Java IoC containers and classpath scanning (or what I’ve been looking for from .NET for months)

Frustrated with the typical way I saw IoC used in Java where every example I found involved thousands of lines of XML
and/or Java code to configure Java beans or components.  This is very different than IoC typically used in .NET where most IoC containers allow
you to "autowire" in their terminology up every class in an assembly with a couple of lines of code.  Having been coding in that fashion
for several years in .NET I was dismayed when none of my fellow Java coders that I worked with or knew personally had any concept
of the equivalent functionality, and instead informed me the IDE would be my help in maintaining these massive XML files.

Not content with their answers I burrowed into Spring, Guice and PicoContainer docs and found "classpath scanning" which is roughly
equivalent to "autowire" in .NET. Below is an example of this in Spring 3:

MyStuff.java (my main class note his has 2 dependencies which you can view on my github repo)

package org.foo;

import org.springframework.beans.factory.annotation.Autowired;
import org.springframework.stereotype.Service;

@Service //one way of marking this as a component to register
public class MyStuff {
    private final DependencyWithNoInterface first;
    private final DependencyInterface second;

    @Autowired //tells spring which constructor to use for it’s dependencies
    public MyStuff(DependencyWithNoInterface first, DependencyInterface second) {

        this.first = first;
        this.second = second;
    }

    public void run(){
        System.out.println(“foo me”);
        first.foo();
        second.superFoo();
    }
}

appContext.xml (seems you still need some XML)

<?xml version=”1.0″ encoding=”UTF-8″?>
<beans xmlns=“http://www.springframework.org/schema/beans”
       xmlns:xsi=“http://www.w3.org/2001/XMLSchema-instance”
       xmlns:context=“http://www.springframework.org/schema/context”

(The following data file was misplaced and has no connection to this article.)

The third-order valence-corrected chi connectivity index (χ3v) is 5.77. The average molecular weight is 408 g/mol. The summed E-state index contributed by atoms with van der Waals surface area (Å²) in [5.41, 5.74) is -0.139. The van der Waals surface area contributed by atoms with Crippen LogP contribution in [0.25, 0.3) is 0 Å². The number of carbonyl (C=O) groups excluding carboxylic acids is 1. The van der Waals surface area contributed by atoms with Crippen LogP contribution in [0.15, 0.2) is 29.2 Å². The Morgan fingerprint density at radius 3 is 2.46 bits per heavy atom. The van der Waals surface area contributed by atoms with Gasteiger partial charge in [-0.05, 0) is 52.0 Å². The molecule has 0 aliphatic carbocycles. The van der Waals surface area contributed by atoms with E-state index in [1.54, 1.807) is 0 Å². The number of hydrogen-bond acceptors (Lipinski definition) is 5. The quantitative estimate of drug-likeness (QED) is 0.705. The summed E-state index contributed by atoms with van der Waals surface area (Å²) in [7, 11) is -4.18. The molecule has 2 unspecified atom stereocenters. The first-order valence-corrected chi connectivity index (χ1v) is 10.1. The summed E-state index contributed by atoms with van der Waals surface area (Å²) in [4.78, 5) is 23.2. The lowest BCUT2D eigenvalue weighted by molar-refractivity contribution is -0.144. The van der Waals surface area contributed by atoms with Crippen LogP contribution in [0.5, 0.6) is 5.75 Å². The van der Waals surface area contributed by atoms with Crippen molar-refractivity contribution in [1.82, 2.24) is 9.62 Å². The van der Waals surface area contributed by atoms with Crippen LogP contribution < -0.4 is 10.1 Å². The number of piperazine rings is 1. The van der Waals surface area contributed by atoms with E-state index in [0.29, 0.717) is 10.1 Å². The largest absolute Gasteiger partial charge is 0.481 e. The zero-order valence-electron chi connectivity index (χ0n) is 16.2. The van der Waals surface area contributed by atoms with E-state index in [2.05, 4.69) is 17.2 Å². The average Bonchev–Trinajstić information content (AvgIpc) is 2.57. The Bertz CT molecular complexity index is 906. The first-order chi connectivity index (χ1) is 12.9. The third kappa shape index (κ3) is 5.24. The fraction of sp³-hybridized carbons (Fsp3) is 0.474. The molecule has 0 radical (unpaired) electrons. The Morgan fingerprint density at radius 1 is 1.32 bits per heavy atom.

xsi:schemaLocation=“http://www.springframework.org/schema/beans
           http://www.springframework.org/schema/beans/spring-beans-3.0.xsd
           http://www.springframework.org/schema/context
           http://www.springframework.org/schema/context/spring-context-3.0.xsd”
>
     <context:component-scan base-package=“org.foo”/>
</beans>

Application.java (the initialization)

package org.foo;

import org.springframework.context.ApplicationContext;
import org.springframework.context.support.ClassPathXmlApplicationContext;

public class Application {
    public static void main(String args[]){
        ApplicationContext ctx =   new ClassPathXmlApplicationContext(“appContext.xml”); //the IoC container
        MyStuff stff = ctx.getBean(MyStuff.class); //my fully injected class
        stff.run();
    }
}

 

 

Now I’m sure for the .NET developers familiar with StructureMap, Windsor, Autofac, etc this is completely unimpressive. I’m also sure there are Java developers that are somewhat unimpressed with this but for reasons that involve holding onto giant configuration artifacts. Manual IoC component registration falls where hand writing SQL for trivial data access does for me, extra repetitive work that has been solved years ago.

Edit:

It appears you can forgo XML as well in your main class use a different Application context and add the refresh and scan lines

package org.foo;

import org.springframework.context.annotation.AnnotationConfigApplicationContext;

public class Application {
    public static void main(String args[]){
        AnnotationConfigApplicationContext ctx =   new AnnotationConfigApplicationContext(); 
        ctx.scan("org.foo"); //scans the org.foo package
        ctx.refresh(); //needed to load them for some reason
        MyStuff stff = ctx.getBean(MyStuff.class);
        stff.run();
    }
}

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    About Ryan Svihla

    I consider myself a full stack polyglot, and I have been writing a lot of JS and Ruby as of late. Currently, I'm a solutions architect at DataStax
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    • Karl Kirch

      Yeah was wanting to do this recently with a Stripes application I was working on. Ended up looking at how the stripes-guice plugin wired things together. Was ultimately quite pleased with how it all turned out. Just had to annotate the interface to be able to identify it as something my IOC container should be interested in. Props should be given to the Stripes folks though for providing about half of the code needed to pull it all together.

    • Attila